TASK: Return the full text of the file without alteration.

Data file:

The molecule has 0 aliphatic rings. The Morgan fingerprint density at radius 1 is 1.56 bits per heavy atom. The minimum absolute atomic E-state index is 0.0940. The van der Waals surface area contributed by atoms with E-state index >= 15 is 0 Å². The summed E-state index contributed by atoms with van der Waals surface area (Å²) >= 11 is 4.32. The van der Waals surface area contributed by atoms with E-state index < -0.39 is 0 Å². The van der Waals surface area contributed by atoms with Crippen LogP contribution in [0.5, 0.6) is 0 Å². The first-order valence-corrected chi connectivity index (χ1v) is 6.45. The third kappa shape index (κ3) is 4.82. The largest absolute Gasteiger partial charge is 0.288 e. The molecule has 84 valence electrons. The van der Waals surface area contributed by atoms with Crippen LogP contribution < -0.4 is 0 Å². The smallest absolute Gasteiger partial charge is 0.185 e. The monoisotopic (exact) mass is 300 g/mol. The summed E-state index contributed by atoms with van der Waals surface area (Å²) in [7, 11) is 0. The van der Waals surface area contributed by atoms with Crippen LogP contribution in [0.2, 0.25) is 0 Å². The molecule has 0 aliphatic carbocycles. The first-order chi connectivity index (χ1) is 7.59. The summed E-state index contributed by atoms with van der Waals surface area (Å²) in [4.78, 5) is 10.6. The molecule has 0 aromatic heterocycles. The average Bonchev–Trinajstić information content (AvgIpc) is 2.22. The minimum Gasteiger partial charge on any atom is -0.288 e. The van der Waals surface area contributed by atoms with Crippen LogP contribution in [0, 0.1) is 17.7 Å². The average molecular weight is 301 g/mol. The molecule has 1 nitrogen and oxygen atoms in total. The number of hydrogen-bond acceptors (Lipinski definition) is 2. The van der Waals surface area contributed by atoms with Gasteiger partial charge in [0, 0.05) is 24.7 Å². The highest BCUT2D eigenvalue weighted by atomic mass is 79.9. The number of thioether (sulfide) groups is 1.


The molecule has 0 aliphatic rings. The Morgan fingerprint density at radius 1 is 1.56 bits per heavy atom. The minimum absolute atomic E-state index is 0.0940. The van der Waals surface area contributed by atoms with E-state index >= 15 is 0 Å². The summed E-state index contributed by atoms with van der Waals surface area (Å²) >= 11 is 4.32. The van der Waals surface area contributed by atoms with E-state index < -0.39 is 0 Å². The van der Waals surface area contributed by atoms with Crippen LogP contribution in [0.5, 0.6) is 0 Å². The first-order valence-corrected chi connectivity index (χ1v) is 6.45. The third kappa shape index (κ3) is 4.82. The largest absolute Gasteiger partial charge is 0.288 e. The molecule has 84 valence electrons. The van der Waals surface area contributed by atoms with Crippen LogP contribution < -0.4 is 0 Å². The smallest absolute Gasteiger partial charge is 0.185 e. The monoisotopic (exact) mass is 300 g/mol. The summed E-state index contributed by atoms with van der Waals surface area (Å²) in [7, 11) is 0. The van der Waals surface area contributed by atoms with Crippen LogP contribution in [0.2, 0.25) is 0 Å². The molecule has 0 aliphatic carbocycles. The first-order chi connectivity index (χ1) is 7.59. The summed E-state index contributed by atoms with van der Waals surface area (Å²) in [4.78, 5) is 10.6. The molecule has 0 aromatic heterocycles. The average Bonchev–Trinajstić information content (AvgIpc) is 2.22. The minimum Gasteiger partial charge on any atom is -0.288 e. The van der Waals surface area contributed by atoms with Crippen LogP contribution in [0, 0.1) is 17.7 Å². The average molecular weight is 301 g/mol. The molecule has 1 nitrogen and oxygen atoms in total. The number of hydrogen-bond acceptors (Lipinski definition) is 2. The van der Waals surface area contributed by atoms with Gasteiger partial charge in [0, 0.05) is 24.7 Å². The highest BCUT2D eigenvalue weighted by atomic mass is 79.9. The number of thioether (sulfide) groups is 1.